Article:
A few months later, DeBraber returned to Michigan to attend Western Theological Seminary in Holland, where he received his Master’s of Divinity in 1997, while also doing freelance writing for The Grand Rapids Press.

He eventually became co-pastor at Trinity Reformed Church in Grand Rapids, where he worked for four years before resigning. He said a large part of his reason for leaving was because he wanted to “do advocacy work around LGBT issues, and the church didn’t want me doing that.”

DeBraber said he has been supportive of the LGBT community since college and has done soul-searching on the matter of being a Christian who accepts homosexuals as part of God’s family.

“It stemmed from just listening to people. That’s where that journalistic piece comes in. For me it was always just the right thing to do once I was able to sort through the theology, and the theology piece for me came when I asked, ‘What is sin?’ (Sin is) that which hurts or offends God … (and) hurts other people, yourself or the environment. And I see two people loving each other — regardless of their gender — as increasing the love in the world and not increasing the hurt or pain in the world. So for me, it was the right thing to do.”

In 2002, DeBraber joined Grand Rapids-based nonprofit Faith in Motion, organizing faith communities for better public transportation. The primary project he worked on was getting The Rapid millage increased, he said.

“It was important because, well, look at the people standing outside my office now. Most of them either can’t drive or have suspended licenses or can’t afford a car,” he said.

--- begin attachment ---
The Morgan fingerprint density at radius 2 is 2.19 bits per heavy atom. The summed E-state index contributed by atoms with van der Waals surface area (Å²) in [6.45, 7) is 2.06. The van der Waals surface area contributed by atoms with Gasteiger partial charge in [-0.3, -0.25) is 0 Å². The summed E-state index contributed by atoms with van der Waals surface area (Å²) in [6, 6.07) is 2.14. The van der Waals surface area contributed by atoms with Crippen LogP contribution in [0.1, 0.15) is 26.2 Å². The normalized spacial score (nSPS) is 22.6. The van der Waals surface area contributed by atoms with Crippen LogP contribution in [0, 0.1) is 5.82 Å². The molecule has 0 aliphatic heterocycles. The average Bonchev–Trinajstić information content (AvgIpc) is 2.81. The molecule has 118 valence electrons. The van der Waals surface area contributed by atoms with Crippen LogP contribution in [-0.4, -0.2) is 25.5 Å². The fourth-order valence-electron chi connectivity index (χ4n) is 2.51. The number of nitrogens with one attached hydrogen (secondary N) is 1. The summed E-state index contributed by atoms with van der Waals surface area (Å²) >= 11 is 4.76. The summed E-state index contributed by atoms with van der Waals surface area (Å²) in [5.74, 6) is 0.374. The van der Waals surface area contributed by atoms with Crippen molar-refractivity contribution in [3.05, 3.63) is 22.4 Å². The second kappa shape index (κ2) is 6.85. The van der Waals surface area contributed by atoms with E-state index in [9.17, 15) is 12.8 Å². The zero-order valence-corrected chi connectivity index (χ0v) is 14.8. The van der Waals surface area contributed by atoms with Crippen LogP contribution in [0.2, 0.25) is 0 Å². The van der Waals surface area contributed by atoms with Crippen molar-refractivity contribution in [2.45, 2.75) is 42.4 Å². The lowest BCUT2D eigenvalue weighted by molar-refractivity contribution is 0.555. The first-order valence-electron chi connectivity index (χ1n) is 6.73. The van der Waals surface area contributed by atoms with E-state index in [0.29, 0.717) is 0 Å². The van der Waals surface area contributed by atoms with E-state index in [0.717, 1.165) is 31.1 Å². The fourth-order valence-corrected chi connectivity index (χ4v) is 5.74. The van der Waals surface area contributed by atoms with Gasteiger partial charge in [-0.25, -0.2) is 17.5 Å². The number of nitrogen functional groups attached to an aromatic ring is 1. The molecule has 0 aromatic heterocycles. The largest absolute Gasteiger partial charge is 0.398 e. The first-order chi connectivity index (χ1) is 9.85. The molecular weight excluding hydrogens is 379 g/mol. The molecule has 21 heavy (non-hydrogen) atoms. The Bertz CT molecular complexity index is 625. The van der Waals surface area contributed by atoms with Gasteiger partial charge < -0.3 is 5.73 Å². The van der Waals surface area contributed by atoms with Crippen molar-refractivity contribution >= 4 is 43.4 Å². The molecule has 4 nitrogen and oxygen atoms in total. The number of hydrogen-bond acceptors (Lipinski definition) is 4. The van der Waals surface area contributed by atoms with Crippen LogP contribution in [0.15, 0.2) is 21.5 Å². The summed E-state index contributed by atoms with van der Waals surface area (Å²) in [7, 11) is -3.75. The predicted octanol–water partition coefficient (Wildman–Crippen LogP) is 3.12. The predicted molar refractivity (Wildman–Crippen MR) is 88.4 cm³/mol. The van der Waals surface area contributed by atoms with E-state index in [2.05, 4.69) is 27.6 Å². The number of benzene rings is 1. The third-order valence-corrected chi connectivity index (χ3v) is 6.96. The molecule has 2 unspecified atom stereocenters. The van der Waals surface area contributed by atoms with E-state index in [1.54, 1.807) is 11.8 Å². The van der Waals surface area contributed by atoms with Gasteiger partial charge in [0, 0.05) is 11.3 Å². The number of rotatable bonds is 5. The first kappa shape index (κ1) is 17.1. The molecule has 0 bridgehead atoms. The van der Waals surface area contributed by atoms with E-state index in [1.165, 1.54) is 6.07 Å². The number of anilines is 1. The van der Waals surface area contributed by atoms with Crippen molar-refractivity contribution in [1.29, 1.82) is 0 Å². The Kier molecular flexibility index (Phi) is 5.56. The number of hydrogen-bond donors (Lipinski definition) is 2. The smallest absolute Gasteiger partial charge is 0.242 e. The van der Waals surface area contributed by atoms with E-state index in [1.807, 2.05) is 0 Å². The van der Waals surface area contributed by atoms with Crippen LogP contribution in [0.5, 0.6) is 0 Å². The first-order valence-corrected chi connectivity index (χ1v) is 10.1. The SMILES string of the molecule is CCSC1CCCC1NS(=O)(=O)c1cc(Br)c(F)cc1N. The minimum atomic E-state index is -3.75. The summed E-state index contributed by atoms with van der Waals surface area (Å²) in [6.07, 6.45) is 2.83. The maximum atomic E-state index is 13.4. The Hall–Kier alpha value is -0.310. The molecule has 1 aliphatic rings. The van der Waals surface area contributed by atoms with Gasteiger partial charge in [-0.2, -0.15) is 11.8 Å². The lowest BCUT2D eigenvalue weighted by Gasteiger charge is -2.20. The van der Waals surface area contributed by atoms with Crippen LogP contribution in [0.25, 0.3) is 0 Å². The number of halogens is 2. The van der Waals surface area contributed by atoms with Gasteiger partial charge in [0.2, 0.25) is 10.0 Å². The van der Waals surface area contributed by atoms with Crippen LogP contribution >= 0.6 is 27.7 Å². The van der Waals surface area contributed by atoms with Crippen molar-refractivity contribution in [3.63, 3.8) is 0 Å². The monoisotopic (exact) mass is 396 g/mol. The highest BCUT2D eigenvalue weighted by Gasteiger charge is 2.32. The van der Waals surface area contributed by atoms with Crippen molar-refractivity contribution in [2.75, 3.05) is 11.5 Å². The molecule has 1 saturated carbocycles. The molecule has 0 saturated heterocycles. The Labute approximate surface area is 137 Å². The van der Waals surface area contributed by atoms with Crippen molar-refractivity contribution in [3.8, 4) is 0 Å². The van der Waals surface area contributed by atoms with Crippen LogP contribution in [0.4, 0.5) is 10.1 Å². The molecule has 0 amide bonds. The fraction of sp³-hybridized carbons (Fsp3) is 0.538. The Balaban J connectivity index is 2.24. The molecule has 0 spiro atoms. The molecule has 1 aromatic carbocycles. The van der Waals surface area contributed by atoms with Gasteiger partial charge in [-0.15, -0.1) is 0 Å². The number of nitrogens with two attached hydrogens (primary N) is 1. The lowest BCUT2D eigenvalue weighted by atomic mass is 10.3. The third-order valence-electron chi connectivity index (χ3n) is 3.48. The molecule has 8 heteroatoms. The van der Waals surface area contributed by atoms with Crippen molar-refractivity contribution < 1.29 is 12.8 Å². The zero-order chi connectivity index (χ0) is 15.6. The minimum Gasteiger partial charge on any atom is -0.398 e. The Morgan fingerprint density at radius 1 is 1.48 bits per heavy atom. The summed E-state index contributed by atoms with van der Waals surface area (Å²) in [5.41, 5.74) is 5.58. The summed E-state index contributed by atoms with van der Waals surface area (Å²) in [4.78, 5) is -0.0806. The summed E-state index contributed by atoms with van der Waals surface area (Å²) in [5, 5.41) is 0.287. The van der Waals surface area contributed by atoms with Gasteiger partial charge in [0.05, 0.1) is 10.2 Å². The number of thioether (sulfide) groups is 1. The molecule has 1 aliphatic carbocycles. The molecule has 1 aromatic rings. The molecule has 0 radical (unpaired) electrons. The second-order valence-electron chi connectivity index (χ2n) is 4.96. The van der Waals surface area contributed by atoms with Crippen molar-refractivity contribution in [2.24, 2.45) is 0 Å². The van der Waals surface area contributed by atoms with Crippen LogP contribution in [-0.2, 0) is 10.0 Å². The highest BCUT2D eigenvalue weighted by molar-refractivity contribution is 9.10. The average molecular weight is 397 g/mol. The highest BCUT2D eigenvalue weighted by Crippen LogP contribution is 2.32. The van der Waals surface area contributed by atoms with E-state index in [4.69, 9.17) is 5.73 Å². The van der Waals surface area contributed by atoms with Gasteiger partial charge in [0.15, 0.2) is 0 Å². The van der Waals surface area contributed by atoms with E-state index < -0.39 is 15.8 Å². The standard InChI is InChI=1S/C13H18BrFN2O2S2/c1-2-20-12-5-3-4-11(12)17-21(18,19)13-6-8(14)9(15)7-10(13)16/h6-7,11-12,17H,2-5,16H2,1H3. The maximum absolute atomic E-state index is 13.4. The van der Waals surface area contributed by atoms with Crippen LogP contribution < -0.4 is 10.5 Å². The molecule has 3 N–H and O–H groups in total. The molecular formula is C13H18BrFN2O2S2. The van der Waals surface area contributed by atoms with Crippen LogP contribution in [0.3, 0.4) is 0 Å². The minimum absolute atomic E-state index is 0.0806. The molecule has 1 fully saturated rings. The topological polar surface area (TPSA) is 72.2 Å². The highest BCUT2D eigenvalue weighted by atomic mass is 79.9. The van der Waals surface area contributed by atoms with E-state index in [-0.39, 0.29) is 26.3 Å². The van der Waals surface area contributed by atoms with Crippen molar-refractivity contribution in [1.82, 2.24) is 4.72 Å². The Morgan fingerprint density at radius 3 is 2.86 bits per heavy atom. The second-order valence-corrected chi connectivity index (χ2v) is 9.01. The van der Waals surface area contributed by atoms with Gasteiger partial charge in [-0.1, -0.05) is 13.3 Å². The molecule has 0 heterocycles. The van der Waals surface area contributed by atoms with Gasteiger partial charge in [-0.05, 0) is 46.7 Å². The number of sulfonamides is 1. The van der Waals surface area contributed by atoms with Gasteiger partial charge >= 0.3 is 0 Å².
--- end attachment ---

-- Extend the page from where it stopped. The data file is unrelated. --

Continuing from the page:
“I feel that everyone should have access to going to a doctor’s appointment, going to a job, going to shop, to visit family and friends, and going to church. And if you don’t own a car or can’t get around in our society, you’re in a bad place, so the better public transportation system we have, the better a society we’ll be.”

Leaving Trinity was such a painful experience, he wasn’t sure he’d ever preach again, but then a former seminary classmate serving as interim pastor at Douglas Congregational United Church of Christ asked if he could fill in for her one Sunday. DeBraber did and said he fell in love with the church, which was made up of two-thirds LGBT members and had as its motto, “Everyone welcome. No exceptions.”

In 2003, he left Faith in Motion to become the pastor at Douglas Congregational and spent about nine years there.

“The more welcoming we can be, the more we’ll be blessed as a community,” he said. “I know people who did incredible work in this community as gay and lesbian people, and their work could have been even more amazing if they had been able to be out about who they are.”

In 2012, the executive director’s position at Heartside Ministry opened up, and DeBraber decided it was time to combine everything he’d learned and try to make a difference in Grand Rapids.

“Before I came — and I’m not saying I’m any kind of savior — but Heartside was on the verge of closing its doors. We ran a $90,000 operating deficit for seven years. You can’t lose $90,000 per year and stay open,” he said.

“This year we’ll end with a balanced budget for the second year in a row. … In the meantime, our staff has grown from six to 13.”

DeBraber’s vision for the neighborhood is that it will continue to include all people and will work to build bridges between nonprofits and businesses in the area, particularly in the matter of housing and diversity. He said he received this vision from another ordained minister who has served as Heartside Ministry’s executive director: Mayor George Heartwell.

“When Mayor Heartwell was here, I came to him (while at Trinity) and asked him about where to invest my energies. … And one of the things he said was that diversity had to be a core value of whatever it is that I’m going to be a part of.”

“They had taken a stand here for LGBT rights and it cost them financially. We’re a nonprofit: We rely on individuals and households, businesses, local foundations and churches. And they took a stand. We’re the only open and affirming agency — so to speak — working down here.”